Local Current Blog

Review and photos: Dan Wilson and friends make the Clown Lounge their living room

Dan Wilson and John Munson share a moment at the Clown Lounge. All photos by Emmet Kowler for MPR.

“So, the secret’s out,” Dan Wilson said into the microphone. “We’re doing a gig.”

He’d just taken the stage with pianist Andy Thompson, ready to play for an audience of about 65 people in the Turf Club’s downstairs Clown Lounge. Wood paneling and garish clown art lined the room, and guests sat at tables and booths. Some stood in the back.

Wilson wasn’t supposed to perform at the Clown Lounge on Saturday. He was supposed to be at First Avenue, playing 1996’s Great Divide with the rest of local ’90s rockers Semisonic (bassist John Munson and drummer Jake Slichter). But Slichter slipped on Minnesota ice just a few days before the show, breaking his wrist, and both First Avenue and a date at the Turf Club had to be postponed (to June 16 and June 14, respectively).

So what was Wilson to do? “I was rattlin’ around Minneapolis for a week,” he said, “and I couldn’t stand it, so here we are.” He played 12 songs in about 75 minutes, including “Free Life,” “Love Without Fear,” and “Someone Like You,” the tune that won him and Adele a Grammy. He shared that he’s releasing an album of reinterpreted songs he wrote for others, which should come out in about half a year (watch for the Gabe Dixon Band’s “All Will Be Well” on the tracklist).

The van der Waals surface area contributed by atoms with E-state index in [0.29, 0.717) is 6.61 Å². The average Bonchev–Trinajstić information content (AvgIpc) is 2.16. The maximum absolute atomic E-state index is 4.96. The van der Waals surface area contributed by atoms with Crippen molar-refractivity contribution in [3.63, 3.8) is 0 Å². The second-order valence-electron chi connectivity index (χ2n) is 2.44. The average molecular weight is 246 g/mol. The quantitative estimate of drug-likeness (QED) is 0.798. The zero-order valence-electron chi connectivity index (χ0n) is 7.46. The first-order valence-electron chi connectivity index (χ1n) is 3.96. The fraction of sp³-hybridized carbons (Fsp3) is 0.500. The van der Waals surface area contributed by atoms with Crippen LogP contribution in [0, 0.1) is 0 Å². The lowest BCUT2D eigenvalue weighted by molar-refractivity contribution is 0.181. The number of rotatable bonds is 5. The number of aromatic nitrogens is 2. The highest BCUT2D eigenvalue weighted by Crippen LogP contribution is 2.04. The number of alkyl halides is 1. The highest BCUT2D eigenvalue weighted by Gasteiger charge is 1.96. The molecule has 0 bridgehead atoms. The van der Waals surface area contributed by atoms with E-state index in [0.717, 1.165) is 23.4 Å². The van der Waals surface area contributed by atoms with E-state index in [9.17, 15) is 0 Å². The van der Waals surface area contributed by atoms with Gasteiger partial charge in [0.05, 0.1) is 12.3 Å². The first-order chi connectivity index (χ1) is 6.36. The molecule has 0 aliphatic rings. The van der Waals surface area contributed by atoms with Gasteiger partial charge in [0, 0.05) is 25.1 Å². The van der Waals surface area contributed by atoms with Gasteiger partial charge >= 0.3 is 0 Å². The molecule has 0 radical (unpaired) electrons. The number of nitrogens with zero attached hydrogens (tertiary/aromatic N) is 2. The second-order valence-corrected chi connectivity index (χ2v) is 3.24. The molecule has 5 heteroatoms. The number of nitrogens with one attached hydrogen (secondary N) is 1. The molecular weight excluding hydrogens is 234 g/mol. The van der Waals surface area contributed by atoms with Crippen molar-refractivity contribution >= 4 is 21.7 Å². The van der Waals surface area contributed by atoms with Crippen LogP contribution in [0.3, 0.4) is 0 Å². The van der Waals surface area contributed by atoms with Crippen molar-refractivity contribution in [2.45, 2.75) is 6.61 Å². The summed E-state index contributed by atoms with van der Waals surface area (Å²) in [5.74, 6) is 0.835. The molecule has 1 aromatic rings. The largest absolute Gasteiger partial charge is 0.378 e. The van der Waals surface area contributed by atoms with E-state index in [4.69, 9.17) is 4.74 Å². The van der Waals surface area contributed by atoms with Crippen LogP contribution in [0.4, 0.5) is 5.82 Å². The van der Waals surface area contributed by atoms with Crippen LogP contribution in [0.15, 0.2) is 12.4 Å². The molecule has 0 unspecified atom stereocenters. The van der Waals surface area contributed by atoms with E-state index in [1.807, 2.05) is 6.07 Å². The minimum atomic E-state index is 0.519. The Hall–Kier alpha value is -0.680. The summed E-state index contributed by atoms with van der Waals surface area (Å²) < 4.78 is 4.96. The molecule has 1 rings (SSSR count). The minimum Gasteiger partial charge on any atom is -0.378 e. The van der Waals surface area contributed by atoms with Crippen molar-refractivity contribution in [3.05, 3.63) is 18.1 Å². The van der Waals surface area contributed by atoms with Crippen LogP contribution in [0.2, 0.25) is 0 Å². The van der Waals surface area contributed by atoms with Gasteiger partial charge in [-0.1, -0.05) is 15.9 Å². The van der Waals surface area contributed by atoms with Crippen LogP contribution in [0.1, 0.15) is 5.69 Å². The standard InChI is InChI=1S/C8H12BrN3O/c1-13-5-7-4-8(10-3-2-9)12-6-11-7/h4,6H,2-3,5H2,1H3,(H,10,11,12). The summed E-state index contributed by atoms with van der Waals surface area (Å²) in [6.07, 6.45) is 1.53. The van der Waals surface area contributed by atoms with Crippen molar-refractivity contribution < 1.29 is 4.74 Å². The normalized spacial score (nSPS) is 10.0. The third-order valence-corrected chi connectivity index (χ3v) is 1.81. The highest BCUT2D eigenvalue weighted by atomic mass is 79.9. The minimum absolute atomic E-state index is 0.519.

As the night went on, special guests filled out the performance. jeremy messersmith took lead vocals on “Once You Get To Know Us,” a wry plea to aliens to give humanity a chance, and he stayed on guitar and harmonies for most of the rest of the night. Ken Chastain’s cajón drum added spice to the latter half of the set, and John Munson brought out his beat-up bass for “Across The Great Divide,” “In Another Life,” and other Semisonic tunes.

The more special guests, the more it felt like a living room sing-along. Munsons and Wilsons (including Matt, Dan’s brother and member of the Twilight Hours) sat in reserved booths, and Wilson bantered with the audience, joking about “walking down the clock” — to which fans yelled, “Running!” For the last song, Dan Wilson encouraged everyone to join in on Free Life’s “All Kinds.”

The audience savored the show. For every joke Wilson told — “A mom gives her son two ties for Christmas, a red and a blue one,” he said. The next time they see each other, he’s wearing the blue one. “Why didn’t you like the red one?” she asks. Wilson said that’s what he’s like with his songs — the crowd rewarded him with a belly laugh. Whenever he would announce or begin a song, a gasp would cut through the room. He made one woman’s night when he played her request, “Down In Flames.”

If Slichter had to slip and break his wrists, at least fans got to see this show. And the good news is that Semisonic is still on the books for First Avenue and the Turf, just a few months later than planned. There are worse timelines to be in.

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